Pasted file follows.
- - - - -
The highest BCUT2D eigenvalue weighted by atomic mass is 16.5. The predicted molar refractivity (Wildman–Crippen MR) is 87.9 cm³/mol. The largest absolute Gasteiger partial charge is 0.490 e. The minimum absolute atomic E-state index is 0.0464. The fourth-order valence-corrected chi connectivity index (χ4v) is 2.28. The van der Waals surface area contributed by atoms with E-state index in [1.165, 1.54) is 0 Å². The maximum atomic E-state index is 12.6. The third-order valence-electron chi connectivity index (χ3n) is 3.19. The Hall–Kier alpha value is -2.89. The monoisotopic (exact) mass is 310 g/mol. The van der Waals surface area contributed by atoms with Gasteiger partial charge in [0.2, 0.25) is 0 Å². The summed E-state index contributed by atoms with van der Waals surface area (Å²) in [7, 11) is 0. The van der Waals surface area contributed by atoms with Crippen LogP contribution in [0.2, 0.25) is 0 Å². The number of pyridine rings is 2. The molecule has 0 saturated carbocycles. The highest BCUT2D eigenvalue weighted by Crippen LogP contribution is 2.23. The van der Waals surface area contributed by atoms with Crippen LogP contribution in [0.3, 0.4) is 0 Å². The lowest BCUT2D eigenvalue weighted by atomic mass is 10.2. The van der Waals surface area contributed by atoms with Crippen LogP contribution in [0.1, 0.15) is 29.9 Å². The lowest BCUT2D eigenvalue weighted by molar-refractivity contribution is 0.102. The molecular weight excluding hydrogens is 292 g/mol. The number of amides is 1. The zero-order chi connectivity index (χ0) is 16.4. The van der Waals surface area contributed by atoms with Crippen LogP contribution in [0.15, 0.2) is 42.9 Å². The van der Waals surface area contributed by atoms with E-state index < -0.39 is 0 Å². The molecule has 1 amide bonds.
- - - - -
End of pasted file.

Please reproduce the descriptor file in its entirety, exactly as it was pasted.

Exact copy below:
The highest BCUT2D eigenvalue weighted by atomic mass is 16.5. The predicted molar refractivity (Wildman–Crippen MR) is 87.9 cm³/mol. The largest absolute Gasteiger partial charge is 0.490 e. The minimum absolute atomic E-state index is 0.0464. The fourth-order valence-corrected chi connectivity index (χ4v) is 2.28. The van der Waals surface area contributed by atoms with E-state index in [1.165, 1.54) is 0 Å². The maximum atomic E-state index is 12.6. The third-order valence-electron chi connectivity index (χ3n) is 3.19. The Hall–Kier alpha value is -2.89. The monoisotopic (exact) mass is 310 g/mol. The van der Waals surface area contributed by atoms with Gasteiger partial charge in [0.2, 0.25) is 0 Å². The summed E-state index contributed by atoms with van der Waals surface area (Å²) in [7, 11) is 0. The van der Waals surface area contributed by atoms with Crippen LogP contribution in [0.2, 0.25) is 0 Å². The number of pyridine rings is 2. The molecule has 0 saturated carbocycles. The highest BCUT2D eigenvalue weighted by Crippen LogP contribution is 2.23. The van der Waals surface area contributed by atoms with Crippen LogP contribution in [0.3, 0.4) is 0 Å². The lowest BCUT2D eigenvalue weighted by atomic mass is 10.2. The van der Waals surface area contributed by atoms with Crippen LogP contribution in [0.1, 0.15) is 29.9 Å². The lowest BCUT2D eigenvalue weighted by molar-refractivity contribution is 0.102. The molecular weight excluding hydrogens is 292 g/mol. The number of amides is 1. The zero-order chi connectivity index (χ0) is 16.4. The van der Waals surface area contributed by atoms with Crippen LogP contribution in [0.15, 0.2) is 42.9 Å². The van der Waals surface area contributed by atoms with E-state index < -0.39 is 0 Å². The molecule has 1 amide bonds.